French director Louis Leterrier is the odd one out of Marvel Studios’ directors. The Incredible Hulk, starring Edward Norton (American History X), Liv Tyler (Lord of The Rings) and William Hurt (A History of Violence), is basically glossed over in the Marvel Cinematic Universe. The production was fraught, especially with Norton’s reputation of being a backseat director, the temperamental star and his director clashing, as well as Marvel Studios’ constant deluge of notes on the film. Although 99 percent of studio meddling is irksome, in this case I would have to agree that an opening scene where a superhero attempts to commit suicide by jumping into the icy Arctic waters is not what most audiences want to see in their summer blockbusters. Although the film is part of the MCU, with a customary post-credit scene in which Tony Stark waltzes in to put General Ross in his place, people like to forget The Incredible Hulk exists, especially once the lovely human teddy bear Mark Ruffalo took over the mantle of the Hulk. The film’s box office technically wasn’t a disaster; released in June 2008, it made $263 million worldwide on a $150 million budget and received much better reviews than the Ang Lee (Brokeback Mountain) version of the Hulk from 2003, but due to the runaway success of Iron Man released only a month prior, The Incredible Hulk was swept under the rug, which was probably for the best.
He moved on from The Incredible Hulk’s troubled production to Clash of the Titans, a dual remake of the 1981 heroic fantasy classic/Michael Bay-sian bastardization of the Perseus myth with 1000000x MORE SPECIAL EFFECTS AND EXPLOSIONS. Starring Bland Man Sam Worthington (Avatar), Liam Neeson (Schindler’s List) and Ralph Fiennes (The Grand Budapest Hotel) and released in April 2010, the film was a financial success and made $493 million worldwide. However, the 2012 sequel Wrath of the Titans’ (which Leterrier did not direct) box office fell off a cliff and killed the would-be franchise. My classical mythology stan heart shriveled up and died after watching the trailer, but I will grudgingly admit that Clash of the Titans could be a decent watch for someone in the mood for a harmless, brainless, paint-by-numbers Hollywood film.
His follow up was the magician heist film Now You See Me, starring a better-than-expected cast of Jesse Eisenberg (The Social Network), Mark Ruffalo - oh the irony! (You Can Count On Me), Woody Harrelson (Zombieland), Melanie Laurent (Inglourious Basterds), Isla Fisher (Wedding Crashers), Dave Franco (Nerve), Michael Caine (Dirty Rotten Scoundrels) and Morgan Freeman (The Shawshank Redemption). It was an inexplicable summer hit in June 2013, making $351 worldwide on a $75 million budget - the kind of filmmaking Hollywood loooooves best. Now You See Me’s worldwide grosses, including the $22 million it made in China led the originally stand-alone film to be frankensteined by Lionsgate into a franchise, with the 2016 sequel still pulling in big foreign grosses but diminishing domestic returns. Once again, Leterrier did not return to direct the sequel.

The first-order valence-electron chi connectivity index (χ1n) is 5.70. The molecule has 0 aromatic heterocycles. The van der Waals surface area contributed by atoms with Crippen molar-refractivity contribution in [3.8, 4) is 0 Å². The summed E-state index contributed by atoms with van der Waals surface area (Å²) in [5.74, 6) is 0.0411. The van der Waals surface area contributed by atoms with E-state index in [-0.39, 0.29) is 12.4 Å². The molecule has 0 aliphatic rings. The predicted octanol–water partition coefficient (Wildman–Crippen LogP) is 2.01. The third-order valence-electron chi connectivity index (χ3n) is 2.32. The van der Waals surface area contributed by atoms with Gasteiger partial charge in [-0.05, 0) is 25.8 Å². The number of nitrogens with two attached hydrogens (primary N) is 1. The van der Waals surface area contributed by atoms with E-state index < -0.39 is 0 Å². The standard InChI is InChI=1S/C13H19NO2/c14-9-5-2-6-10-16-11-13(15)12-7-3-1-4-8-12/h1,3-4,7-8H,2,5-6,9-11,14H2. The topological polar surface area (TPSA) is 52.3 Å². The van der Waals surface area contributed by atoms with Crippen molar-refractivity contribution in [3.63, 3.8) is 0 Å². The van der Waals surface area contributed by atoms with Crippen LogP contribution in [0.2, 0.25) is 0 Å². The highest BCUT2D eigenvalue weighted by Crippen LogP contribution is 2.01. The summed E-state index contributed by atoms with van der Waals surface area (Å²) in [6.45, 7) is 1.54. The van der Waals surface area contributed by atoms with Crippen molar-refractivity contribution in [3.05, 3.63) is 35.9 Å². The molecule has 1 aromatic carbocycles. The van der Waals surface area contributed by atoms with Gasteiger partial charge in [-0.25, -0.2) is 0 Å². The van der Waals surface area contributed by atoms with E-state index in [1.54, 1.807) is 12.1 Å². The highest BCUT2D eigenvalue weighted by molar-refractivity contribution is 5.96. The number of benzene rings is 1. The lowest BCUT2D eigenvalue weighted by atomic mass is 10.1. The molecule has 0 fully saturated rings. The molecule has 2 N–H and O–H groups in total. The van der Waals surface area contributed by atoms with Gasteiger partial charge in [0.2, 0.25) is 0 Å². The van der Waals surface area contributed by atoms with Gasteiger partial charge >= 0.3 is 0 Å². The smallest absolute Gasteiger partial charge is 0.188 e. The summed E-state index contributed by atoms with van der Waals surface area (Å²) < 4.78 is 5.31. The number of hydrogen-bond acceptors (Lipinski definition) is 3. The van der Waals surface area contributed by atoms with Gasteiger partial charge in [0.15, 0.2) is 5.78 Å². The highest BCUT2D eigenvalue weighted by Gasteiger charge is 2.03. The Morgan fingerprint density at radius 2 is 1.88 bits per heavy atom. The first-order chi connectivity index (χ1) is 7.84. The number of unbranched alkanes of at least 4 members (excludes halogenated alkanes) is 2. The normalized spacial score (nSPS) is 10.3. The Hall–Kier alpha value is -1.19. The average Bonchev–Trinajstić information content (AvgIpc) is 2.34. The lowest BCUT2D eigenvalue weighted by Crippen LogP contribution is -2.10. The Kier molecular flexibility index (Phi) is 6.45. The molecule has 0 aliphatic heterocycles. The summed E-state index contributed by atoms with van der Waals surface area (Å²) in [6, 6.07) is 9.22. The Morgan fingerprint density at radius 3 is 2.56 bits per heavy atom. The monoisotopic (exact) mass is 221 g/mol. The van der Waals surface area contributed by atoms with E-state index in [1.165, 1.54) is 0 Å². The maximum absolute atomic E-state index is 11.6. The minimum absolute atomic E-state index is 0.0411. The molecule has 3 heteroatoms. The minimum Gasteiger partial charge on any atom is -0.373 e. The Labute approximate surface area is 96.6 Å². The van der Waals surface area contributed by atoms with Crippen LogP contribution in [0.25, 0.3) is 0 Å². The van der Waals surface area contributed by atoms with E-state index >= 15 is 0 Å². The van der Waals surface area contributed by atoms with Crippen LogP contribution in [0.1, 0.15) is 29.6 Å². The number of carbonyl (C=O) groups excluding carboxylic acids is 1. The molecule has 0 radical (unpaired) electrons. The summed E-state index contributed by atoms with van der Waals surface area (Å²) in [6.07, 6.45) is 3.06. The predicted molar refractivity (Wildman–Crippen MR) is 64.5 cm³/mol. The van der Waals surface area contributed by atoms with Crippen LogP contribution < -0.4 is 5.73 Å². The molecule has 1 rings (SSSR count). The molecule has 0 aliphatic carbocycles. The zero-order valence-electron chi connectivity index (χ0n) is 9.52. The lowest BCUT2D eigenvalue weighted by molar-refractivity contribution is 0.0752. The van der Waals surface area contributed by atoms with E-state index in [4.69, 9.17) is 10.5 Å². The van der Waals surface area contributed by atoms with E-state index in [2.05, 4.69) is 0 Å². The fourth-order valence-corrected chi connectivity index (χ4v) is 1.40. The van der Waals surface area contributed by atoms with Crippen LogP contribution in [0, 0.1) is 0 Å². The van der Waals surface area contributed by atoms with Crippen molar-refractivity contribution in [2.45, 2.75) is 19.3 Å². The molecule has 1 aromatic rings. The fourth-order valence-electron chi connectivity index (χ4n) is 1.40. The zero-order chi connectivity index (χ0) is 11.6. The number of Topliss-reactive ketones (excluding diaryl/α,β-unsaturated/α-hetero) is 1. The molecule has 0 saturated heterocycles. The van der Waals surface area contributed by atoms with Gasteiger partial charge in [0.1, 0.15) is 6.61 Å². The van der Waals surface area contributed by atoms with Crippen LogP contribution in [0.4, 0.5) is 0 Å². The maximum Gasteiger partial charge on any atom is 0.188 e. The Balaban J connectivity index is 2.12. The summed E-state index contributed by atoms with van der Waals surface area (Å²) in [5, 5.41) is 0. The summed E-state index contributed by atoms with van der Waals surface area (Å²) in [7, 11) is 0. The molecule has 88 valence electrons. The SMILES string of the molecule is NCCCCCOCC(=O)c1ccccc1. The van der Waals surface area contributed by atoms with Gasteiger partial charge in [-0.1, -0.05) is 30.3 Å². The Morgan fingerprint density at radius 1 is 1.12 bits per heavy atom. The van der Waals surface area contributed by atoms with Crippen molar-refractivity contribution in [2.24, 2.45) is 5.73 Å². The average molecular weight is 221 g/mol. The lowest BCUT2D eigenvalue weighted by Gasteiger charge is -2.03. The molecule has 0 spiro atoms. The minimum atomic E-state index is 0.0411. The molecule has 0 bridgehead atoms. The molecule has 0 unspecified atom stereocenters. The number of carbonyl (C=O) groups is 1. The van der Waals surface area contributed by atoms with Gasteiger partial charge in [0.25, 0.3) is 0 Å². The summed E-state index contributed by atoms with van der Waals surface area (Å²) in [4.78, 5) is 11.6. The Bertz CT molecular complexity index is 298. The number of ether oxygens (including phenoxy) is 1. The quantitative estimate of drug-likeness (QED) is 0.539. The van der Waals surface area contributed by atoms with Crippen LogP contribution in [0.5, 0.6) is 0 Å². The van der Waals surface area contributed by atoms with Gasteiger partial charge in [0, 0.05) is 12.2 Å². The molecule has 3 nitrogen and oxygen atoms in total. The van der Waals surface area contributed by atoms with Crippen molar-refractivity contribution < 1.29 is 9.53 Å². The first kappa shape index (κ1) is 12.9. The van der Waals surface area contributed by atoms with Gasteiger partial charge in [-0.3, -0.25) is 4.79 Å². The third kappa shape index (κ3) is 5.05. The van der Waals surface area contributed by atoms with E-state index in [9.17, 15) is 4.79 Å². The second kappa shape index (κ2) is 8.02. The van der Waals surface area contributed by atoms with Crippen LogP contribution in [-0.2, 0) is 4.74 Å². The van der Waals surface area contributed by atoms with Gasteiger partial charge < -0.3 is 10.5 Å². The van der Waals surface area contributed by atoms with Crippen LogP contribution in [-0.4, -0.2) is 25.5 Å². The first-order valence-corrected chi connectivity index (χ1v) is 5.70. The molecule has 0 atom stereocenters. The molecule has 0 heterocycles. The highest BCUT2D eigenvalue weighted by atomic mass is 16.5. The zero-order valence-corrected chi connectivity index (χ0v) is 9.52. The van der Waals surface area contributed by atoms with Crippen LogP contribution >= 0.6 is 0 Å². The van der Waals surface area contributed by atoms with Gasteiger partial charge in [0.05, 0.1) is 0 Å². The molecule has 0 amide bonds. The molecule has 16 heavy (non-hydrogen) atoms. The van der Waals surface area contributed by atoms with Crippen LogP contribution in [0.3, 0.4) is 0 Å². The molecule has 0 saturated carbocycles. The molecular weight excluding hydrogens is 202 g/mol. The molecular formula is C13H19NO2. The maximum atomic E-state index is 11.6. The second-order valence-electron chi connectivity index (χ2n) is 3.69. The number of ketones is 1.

Leterrier must have either hit his head, been high as a kite, or hypnotized by Sacha Baron Cohen (or a combination of all three?) to agree to direct Grimsby/The Brothers Grimsby, released March 2016. Starring Borat himself, Marc Strong (Welcome to the Punch) and Rebel Wilson (Pitch Perfect), the film was an unholy abomination of a spy film, which is quite a feat considering the rotting carcasses littering the genre. It made only $25 million worldwide on a $35 million budget, and only made $6 million domestically while garnering some of the worst, most scathing reviews of the year. What blackmail material did Leterrier and Cohen and have over poor Mark Strong to make him do this movie, or is he just a secret gross-out humor fan?
Verdict: 2/10. Directing the red-headed step-child of the MCU did nothing for Leterrier’s career. While he was on a decent roll post-Incredible Hulk having directed two dumb fun movies that made money, Grimsby was a Gigli-esque unfunny, unwatchable disaster of disgusting taste. As a white male, I’m sure Leterrier will be given another chance sooner rather than later, but right now he is deservedly in the director doghouse. He has been keeping his head down and licking his wounds, having directed the television series Tycoon for new streaming service Blackpills, and is set to direct The Dark Crystal: Age of Resistance, the television sequel to Jim Henson’s animatronic cult classic The Dark Crystal (1982), for Netflix.